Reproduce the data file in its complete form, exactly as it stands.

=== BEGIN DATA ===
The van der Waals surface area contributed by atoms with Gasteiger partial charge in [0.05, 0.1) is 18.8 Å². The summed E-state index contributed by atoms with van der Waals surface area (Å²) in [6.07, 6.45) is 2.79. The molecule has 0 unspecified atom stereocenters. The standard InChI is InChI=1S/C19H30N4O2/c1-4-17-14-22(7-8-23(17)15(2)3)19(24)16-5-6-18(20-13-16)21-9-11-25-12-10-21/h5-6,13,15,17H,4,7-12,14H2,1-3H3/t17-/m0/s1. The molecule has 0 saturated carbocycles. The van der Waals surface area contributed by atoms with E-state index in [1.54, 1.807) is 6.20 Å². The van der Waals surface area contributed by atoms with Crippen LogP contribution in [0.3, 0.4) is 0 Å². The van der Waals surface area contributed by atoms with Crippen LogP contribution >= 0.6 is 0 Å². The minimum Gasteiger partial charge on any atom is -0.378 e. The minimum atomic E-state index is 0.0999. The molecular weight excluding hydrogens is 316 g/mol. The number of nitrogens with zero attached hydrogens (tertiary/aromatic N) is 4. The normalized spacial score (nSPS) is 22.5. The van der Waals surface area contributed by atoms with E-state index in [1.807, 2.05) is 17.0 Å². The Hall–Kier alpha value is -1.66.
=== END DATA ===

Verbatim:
The van der Waals surface area contributed by atoms with Gasteiger partial charge in [0.05, 0.1) is 18.8 Å². The summed E-state index contributed by atoms with van der Waals surface area (Å²) in [6.07, 6.45) is 2.79. The molecule has 0 unspecified atom stereocenters. The standard InChI is InChI=1S/C19H30N4O2/c1-4-17-14-22(7-8-23(17)15(2)3)19(24)16-5-6-18(20-13-16)21-9-11-25-12-10-21/h5-6,13,15,17H,4,7-12,14H2,1-3H3/t17-/m0/s1. The molecule has 0 saturated carbocycles. The van der Waals surface area contributed by atoms with E-state index in [1.54, 1.807) is 6.20 Å². The van der Waals surface area contributed by atoms with Crippen LogP contribution in [0.3, 0.4) is 0 Å². The van der Waals surface area contributed by atoms with Crippen LogP contribution >= 0.6 is 0 Å². The minimum Gasteiger partial charge on any atom is -0.378 e. The minimum atomic E-state index is 0.0999. The molecular weight excluding hydrogens is 316 g/mol. The number of nitrogens with zero attached hydrogens (tertiary/aromatic N) is 4. The normalized spacial score (nSPS) is 22.5. The van der Waals surface area contributed by atoms with E-state index in [1.807, 2.05) is 17.0 Å². The Hall–Kier alpha value is -1.66.